He was a motorcyclist and a violist. A coffee connoisseur and a world traveler. A storyteller, straight-talker and backgammon lover.
Richard M. Holland was nothing if not eclectic.
And when he did things, he didn't just scratch the surface. Mr. Holland played viola for the Pittsburgh Symphony Orchestra from 1972 until his retirement in 2006. His daughter, Jennifer, recalled hearing about his audition for the PSO.
"They asked him to play a tune, and he was able to play four notes with one movement of the bow," Ms. Holland, who lives in Maryland, said.
At that moment, "they just said, 'hire that man,' " she said.
Mr. Holland passed away in his home in Wilkinsburg on Sept. 14. He was 68.
In addition to Ms. Holland, he is survived by his son Nathan, who lives in Maryland; his brother Steve, who lives in California; and one grandson.
A memorial service will be held on Oct. 12 at 2 p.m. in the Forest Hills-Westinghouse Lodge in Forest Hills.
Born on Dec. 5, 1944, in Yonkers, N.Y., Mr. Holland grew up on a chicken farm in New Hampshire and studied at the New England Conservatory in Boston and the New School of Music in Philadelphia. Playing the viola led him to a spot in the United States Air Force Strolling Strings, through which he was able to travel across the world and perform in front of several world leaders.
"He said he took a trip to Tehran to play for the Shah of Iran. He went all over the place. I mean, he took a thousand trips ... just to play a salad course for some diplomat somewhere," said Paul DeChancie, a freelance percussionist who became close friends with Mr. Holland by playing and touring with the PSO during the 1980s and 1990s.
Mr. Holland's travels did not end after he joined the PSO. As a motorcycle enthusiast, he took trips all over North America, to places as far as Mexico and Alaska. His home region of New England, though, was his favorite destination.
Mr. DeChancie joined him on some of those excursions. On one trip to Casco Bay in Maine, Mr. Holland turned on his motorcycle so the engine would heat up. Then, the pair dug up clams, warmed them up on the cylinders, split them open with a knife, and ate them raw.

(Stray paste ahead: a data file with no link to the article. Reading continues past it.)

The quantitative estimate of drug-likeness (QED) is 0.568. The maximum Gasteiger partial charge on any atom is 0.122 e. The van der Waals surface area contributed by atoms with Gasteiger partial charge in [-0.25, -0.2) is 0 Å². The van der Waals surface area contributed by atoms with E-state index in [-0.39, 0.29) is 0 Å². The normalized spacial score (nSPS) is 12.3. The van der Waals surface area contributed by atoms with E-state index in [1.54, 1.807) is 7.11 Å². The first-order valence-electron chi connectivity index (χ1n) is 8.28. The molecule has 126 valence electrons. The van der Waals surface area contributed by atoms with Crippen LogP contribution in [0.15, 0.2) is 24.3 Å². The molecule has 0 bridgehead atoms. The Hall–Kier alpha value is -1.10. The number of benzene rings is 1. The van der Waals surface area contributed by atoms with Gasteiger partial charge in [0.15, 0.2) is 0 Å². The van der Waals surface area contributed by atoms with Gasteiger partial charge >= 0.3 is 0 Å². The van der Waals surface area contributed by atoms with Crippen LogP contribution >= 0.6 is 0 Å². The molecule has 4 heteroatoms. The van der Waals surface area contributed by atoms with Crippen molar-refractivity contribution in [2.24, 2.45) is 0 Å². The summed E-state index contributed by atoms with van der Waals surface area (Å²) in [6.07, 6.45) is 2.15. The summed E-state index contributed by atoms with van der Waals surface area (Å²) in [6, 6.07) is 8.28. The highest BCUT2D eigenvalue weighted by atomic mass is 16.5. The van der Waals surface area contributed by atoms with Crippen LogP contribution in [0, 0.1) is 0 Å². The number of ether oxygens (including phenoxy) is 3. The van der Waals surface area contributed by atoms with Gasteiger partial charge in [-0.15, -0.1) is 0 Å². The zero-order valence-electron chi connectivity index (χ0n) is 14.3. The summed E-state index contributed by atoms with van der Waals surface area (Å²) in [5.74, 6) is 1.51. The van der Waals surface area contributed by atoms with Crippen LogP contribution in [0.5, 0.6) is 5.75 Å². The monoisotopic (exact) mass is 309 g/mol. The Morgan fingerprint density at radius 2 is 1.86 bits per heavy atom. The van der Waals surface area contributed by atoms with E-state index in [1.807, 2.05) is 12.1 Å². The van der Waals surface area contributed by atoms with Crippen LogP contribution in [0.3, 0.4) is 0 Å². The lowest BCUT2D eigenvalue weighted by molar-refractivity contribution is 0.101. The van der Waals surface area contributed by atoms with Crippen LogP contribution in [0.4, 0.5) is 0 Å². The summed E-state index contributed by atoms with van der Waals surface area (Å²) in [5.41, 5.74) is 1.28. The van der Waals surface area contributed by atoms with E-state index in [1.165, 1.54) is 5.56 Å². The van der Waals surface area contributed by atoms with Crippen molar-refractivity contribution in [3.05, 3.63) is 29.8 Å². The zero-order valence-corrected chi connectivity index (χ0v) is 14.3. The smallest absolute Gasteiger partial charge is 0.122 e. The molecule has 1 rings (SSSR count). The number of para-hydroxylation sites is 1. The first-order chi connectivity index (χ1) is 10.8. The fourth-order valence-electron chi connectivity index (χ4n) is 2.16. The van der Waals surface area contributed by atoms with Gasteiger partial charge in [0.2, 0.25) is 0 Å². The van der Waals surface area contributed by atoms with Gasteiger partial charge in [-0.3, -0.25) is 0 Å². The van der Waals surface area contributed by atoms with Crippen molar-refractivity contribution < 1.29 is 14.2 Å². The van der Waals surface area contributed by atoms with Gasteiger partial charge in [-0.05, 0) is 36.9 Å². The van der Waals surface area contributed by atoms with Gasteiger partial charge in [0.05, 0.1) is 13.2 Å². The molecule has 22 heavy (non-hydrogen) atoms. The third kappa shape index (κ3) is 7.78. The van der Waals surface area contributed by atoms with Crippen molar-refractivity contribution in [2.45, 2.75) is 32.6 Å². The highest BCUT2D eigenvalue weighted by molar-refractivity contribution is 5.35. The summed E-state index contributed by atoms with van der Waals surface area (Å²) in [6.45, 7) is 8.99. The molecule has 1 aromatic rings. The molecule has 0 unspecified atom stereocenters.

"He was a clever guy, he liked to have a lot of fun, and was just very interesting to talk to," Mr. DeChancie said.
Mr. Holland was also not afraid to speak his mind. This became eminently evident on the PSO tour to the former Soviet Union in 1989. A hard floor covered with thin carpeting gave Mr. Holland shin splints in one hotel, so he tried to walk off the pain in the middle of the night.
"As he told the story, this uniformed officer with an AK-47 stopped him and asked him for his passport. He told the officer what to do with his AK-47." Mr. DeChancie said.
"Apparently, [the officer] said, 'OK,' " he added.
On another occasion, Mr. Holland, a coffee enthusiast, decided to go to the root of the coffee-making process.
"He tried to roast his own beans until somebody called the fire department, because roasting coffee beans doesn't smell very good," said Mr. DeChancie, adding, "He was a perfectionist in making a cup of coffee."
Then again, it wasn't just coffee.
"He was an all or nothing kind of guy. It was either everything or nothing, no in between," Mr. DeChancie said.
Elizabeth Bloom: email@example.com or 412-263-1750.